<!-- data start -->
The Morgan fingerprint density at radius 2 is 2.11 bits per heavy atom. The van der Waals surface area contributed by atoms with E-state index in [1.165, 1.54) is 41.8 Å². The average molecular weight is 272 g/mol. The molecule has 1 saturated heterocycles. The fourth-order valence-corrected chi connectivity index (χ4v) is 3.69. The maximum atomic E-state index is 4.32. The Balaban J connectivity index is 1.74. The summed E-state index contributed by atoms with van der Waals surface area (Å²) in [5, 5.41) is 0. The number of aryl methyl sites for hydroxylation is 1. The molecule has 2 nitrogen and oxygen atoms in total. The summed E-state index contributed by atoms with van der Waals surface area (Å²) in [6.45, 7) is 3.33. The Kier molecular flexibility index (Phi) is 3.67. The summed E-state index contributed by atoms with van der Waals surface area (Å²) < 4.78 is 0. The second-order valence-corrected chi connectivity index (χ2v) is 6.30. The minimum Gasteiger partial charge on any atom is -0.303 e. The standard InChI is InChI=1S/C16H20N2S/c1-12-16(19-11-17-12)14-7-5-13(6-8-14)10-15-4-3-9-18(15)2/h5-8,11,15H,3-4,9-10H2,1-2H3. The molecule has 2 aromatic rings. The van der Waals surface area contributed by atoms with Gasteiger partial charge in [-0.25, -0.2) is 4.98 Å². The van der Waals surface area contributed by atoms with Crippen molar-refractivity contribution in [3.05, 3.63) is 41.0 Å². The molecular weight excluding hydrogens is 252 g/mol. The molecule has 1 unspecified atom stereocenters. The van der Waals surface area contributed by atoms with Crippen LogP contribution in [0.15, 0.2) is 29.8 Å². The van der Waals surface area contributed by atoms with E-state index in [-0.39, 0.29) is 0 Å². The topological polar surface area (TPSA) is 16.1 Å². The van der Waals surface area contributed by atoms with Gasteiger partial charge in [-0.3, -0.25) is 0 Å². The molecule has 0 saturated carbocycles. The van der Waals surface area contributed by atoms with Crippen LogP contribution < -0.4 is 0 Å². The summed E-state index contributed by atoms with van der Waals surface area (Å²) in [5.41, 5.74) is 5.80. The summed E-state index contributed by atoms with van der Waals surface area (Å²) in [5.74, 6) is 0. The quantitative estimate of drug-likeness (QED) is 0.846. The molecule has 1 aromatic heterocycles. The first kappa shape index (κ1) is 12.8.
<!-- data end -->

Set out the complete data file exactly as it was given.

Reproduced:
The Morgan fingerprint density at radius 2 is 2.11 bits per heavy atom. The van der Waals surface area contributed by atoms with E-state index in [1.165, 1.54) is 41.8 Å². The average molecular weight is 272 g/mol. The molecule has 1 saturated heterocycles. The fourth-order valence-corrected chi connectivity index (χ4v) is 3.69. The maximum atomic E-state index is 4.32. The Balaban J connectivity index is 1.74. The summed E-state index contributed by atoms with van der Waals surface area (Å²) in [5, 5.41) is 0. The number of aryl methyl sites for hydroxylation is 1. The molecule has 2 nitrogen and oxygen atoms in total. The summed E-state index contributed by atoms with van der Waals surface area (Å²) in [6.45, 7) is 3.33. The Kier molecular flexibility index (Phi) is 3.67. The summed E-state index contributed by atoms with van der Waals surface area (Å²) < 4.78 is 0. The second-order valence-corrected chi connectivity index (χ2v) is 6.30. The minimum Gasteiger partial charge on any atom is -0.303 e. The standard InChI is InChI=1S/C16H20N2S/c1-12-16(19-11-17-12)14-7-5-13(6-8-14)10-15-4-3-9-18(15)2/h5-8,11,15H,3-4,9-10H2,1-2H3. The molecule has 2 aromatic rings. The van der Waals surface area contributed by atoms with Gasteiger partial charge in [-0.25, -0.2) is 4.98 Å². The van der Waals surface area contributed by atoms with Crippen molar-refractivity contribution in [3.05, 3.63) is 41.0 Å². The molecular weight excluding hydrogens is 252 g/mol. The molecule has 1 unspecified atom stereocenters. The van der Waals surface area contributed by atoms with Crippen LogP contribution in [0.15, 0.2) is 29.8 Å². The van der Waals surface area contributed by atoms with E-state index in [-0.39, 0.29) is 0 Å². The topological polar surface area (TPSA) is 16.1 Å². The van der Waals surface area contributed by atoms with Gasteiger partial charge in [-0.3, -0.25) is 0 Å². The molecule has 0 saturated carbocycles. The van der Waals surface area contributed by atoms with Crippen LogP contribution < -0.4 is 0 Å². The summed E-state index contributed by atoms with van der Waals surface area (Å²) in [5.41, 5.74) is 5.80. The summed E-state index contributed by atoms with van der Waals surface area (Å²) in [5.74, 6) is 0. The quantitative estimate of drug-likeness (QED) is 0.846. The molecule has 1 aromatic heterocycles. The first kappa shape index (κ1) is 12.8.